The battle for Bengal's grandest festival

An artist paints a graffiti of Hindu goddess Durga on a wall, part of a campaign ahead of upcoming Durga Puja festival, in Kolkata, on August 13, 2019. PTI

Durga Puja, arguably the biggest annual festival of Bengal, has been the hallmark of the state’s culture and tradition. But with the changing political equations after the Lok Sabha elections, the apolitical grand festival has become a political tool for both the ruling Trinamool Congress (TMC) and a resurgent BJP.

Both sides have used Durga Puja to score political brownie points over each other in terms of public outreach and upholding themselves as the champion of Bengali pride.

The tussle over Durga Pujas, time-tested means of public outreach utilised by all political parties in the state barring the CPM, started with the BJP trying to wrest control of big-ticket Durga Puja committees from the TMC. The move was aimed at countering TMC supremo and state Chief Minister Mamata Banerjee’s allegation against the saffron party of being “anti-Bengali” and trying to impose an alien culture on the state.

Trying to take out a page from TMC’s book of utilising Durga Puja as an effective means of public outreach, the state BJP leadership reached out to several major committees and tried to convince them to come out of the TMC fold.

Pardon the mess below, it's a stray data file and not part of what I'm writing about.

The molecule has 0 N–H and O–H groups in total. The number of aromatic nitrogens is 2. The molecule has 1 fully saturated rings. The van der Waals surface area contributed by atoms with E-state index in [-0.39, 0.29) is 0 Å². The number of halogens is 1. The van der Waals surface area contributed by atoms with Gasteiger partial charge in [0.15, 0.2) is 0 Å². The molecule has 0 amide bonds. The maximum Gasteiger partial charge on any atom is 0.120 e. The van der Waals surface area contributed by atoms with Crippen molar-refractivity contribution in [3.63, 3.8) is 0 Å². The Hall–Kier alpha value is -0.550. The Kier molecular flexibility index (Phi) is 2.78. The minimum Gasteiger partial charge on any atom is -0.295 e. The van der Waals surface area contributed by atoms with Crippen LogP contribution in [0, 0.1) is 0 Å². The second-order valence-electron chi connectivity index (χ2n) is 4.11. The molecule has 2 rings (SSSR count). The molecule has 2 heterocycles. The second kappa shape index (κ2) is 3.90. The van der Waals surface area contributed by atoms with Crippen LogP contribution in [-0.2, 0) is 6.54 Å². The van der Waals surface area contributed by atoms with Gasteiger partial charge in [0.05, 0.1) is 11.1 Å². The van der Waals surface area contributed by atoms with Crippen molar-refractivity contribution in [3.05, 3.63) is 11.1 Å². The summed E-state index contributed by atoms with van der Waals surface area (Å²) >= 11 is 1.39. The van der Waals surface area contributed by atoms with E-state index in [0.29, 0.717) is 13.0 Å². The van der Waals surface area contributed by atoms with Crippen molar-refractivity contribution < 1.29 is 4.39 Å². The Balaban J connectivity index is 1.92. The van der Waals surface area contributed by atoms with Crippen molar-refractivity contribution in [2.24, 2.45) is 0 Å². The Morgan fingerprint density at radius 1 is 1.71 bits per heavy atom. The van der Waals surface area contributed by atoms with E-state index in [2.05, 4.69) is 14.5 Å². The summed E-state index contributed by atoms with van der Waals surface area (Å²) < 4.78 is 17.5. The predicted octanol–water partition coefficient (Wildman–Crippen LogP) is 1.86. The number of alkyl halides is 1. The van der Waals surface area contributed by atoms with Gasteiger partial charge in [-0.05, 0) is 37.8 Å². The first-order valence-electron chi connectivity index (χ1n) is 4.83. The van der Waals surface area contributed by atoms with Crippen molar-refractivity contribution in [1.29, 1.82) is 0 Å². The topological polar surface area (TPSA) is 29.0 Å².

The BJP achieved partial success in this regard with party vice president Sayantan Basu becoming the Secretary of the Saghasree Puja committee at the Kalighat area of South Kolkata, which happens to be Mamata's neighbourhood.

However, BJP’s success was short-lived as not only the related puja committee was dissolved soon after but several other such organisers, who were approached by the BJP, decided to went back to the TMC fold.

Known for her ability to gauge the public mood the mercurial chief minister has also put the BJP in a spot over the issue of alleged Income Tax (I-T) notices to several Durga Puja committees. Even after the I-T Department issued a statement denying media reports about I-T notices to several Durga Puja committees, Mamata accused them of trying to create confusion among people.

Mamata in a Facebook post even went to the extent of accusing the Central Board of Direct Taxes of imposing “Puja Jijia Tax”. (Jijia is a tax often imposed on non-Muslim subjects in a state governed by Islamic law).

Her strategy has seemingly put the BJP on the defensive with several state BJP leaders now trying to distance themselves from the issue.

Apart from taking on the TMC on the cultural front, the BJP’s push for gaining influence over major Durga Pujas is its apparent realisation that apart from provoking Mamata the slogan of ‘Jai Shree Ram’ will not have much of an impact on the Bengali psyche.

Instead, if it can wrest control of major Durga Pujas from the TMC, then it will be able to strike a chord with a large number of people from across the political spectrum.

At least 28,000 Durga Pujas are held across the state every year out of which 200 Durga Pujas take place in Kolkata. Several of these pujas have massive budgets running into crores.

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